Noah Lemos's An Introduction to the Theory of Knowledge PDF

By Noah Lemos

ISBN-10: 0521842131

ISBN-13: 9780521842136

Epistemology or the idea of data is likely one of the cornerstones of analytic philosophy, and this ebook offers a transparent and obtainable creation to the topic. It discusses a few of the major theories of justification, together with foundationalism, coherentism, reliabilism, and advantage epistemology. different themes comprise the Gettier challenge, internalism and externalism, skepticism, the matter of epistemic circularity, the matter of the criterion, a priori wisdom, and naturalized epistemology. meant essentially for college kids taking a first-class in epistemology, this lucid and well-written textual content might additionally supply a superb advent for a person drawn to understanding extra approximately this significant region of philosophy.

Part of the Cambridge Introductions to Philosophy sequence.

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Extra resources for An Introduction to the Theory of Knowledge

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The specific proposals we have considered are fairly simple and represent some of the earliest attempts to deal with the Gettier problem. Unfortunately, none of the specific proposals we have considered are successful. Still, we have only skimmed the surface of a vast body of literature on the Gettier problem and while it is true that there is no widely accepted solution, there has been a great deal of constructive work. Many of the more recent developments are refinements of the approaches considered here.

Knowledge, truth, and justification with respect to a proposition, p, is to say that e supports p but does not guarantee it. In contrast, to say that a body of evidence, e, is inconclusive with respect to p is to say that e does not support believing p. In our previous examples, my evidence does support my beliefs that it is noon and that I will draw a black marble. My evidence for those propositions is not, therefore, inconclusive. Given that there is some connection between evidence and justified belief, can we say simply that if someone has evidence for a proposition, then he is justified in believing it?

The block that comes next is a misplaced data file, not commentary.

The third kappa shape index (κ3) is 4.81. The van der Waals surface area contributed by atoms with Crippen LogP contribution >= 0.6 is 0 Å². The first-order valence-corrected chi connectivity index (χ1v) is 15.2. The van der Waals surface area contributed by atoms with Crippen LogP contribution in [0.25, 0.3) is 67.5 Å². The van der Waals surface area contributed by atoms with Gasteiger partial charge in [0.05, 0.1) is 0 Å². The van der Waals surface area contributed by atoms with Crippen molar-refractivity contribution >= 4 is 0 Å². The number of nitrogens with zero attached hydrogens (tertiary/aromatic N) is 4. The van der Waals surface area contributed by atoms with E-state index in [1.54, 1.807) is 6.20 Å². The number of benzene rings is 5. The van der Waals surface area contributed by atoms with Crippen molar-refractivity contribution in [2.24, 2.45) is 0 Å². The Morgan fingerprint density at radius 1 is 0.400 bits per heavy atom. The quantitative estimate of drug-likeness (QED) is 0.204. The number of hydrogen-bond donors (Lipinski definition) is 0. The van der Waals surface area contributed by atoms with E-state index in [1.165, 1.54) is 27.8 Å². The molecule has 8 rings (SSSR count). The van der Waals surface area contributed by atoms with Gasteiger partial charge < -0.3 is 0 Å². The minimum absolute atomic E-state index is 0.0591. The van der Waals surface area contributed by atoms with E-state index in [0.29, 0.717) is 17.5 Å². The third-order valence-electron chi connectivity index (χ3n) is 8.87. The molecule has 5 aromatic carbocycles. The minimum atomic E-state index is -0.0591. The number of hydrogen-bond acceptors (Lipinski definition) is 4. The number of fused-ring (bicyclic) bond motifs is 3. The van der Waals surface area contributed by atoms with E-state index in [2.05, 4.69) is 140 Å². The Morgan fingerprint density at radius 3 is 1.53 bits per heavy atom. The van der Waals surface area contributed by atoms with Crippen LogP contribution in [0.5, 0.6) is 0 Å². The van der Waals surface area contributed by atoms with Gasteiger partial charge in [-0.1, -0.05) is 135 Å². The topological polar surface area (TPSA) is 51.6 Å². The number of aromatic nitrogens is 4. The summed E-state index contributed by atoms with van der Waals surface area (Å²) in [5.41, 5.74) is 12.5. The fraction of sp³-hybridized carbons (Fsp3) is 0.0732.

According to this idea, a Gettier case involves justified true belief, but the subject’s justification is in some way ‘‘defective’’ or not the right sort to yield knowledge. g. that one’s justification does rest on any false grounds. ’’ Knowledge requires true belief where one’s true belief is not the result of accident or coincidence. This view has led some philosophers to hold that knowledge requires some causal connection between the fact that p and one’s belief that p. As we have noted, there are many attempts to solve the Gettier problem.

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An Introduction to the Theory of Knowledge by Noah Lemos

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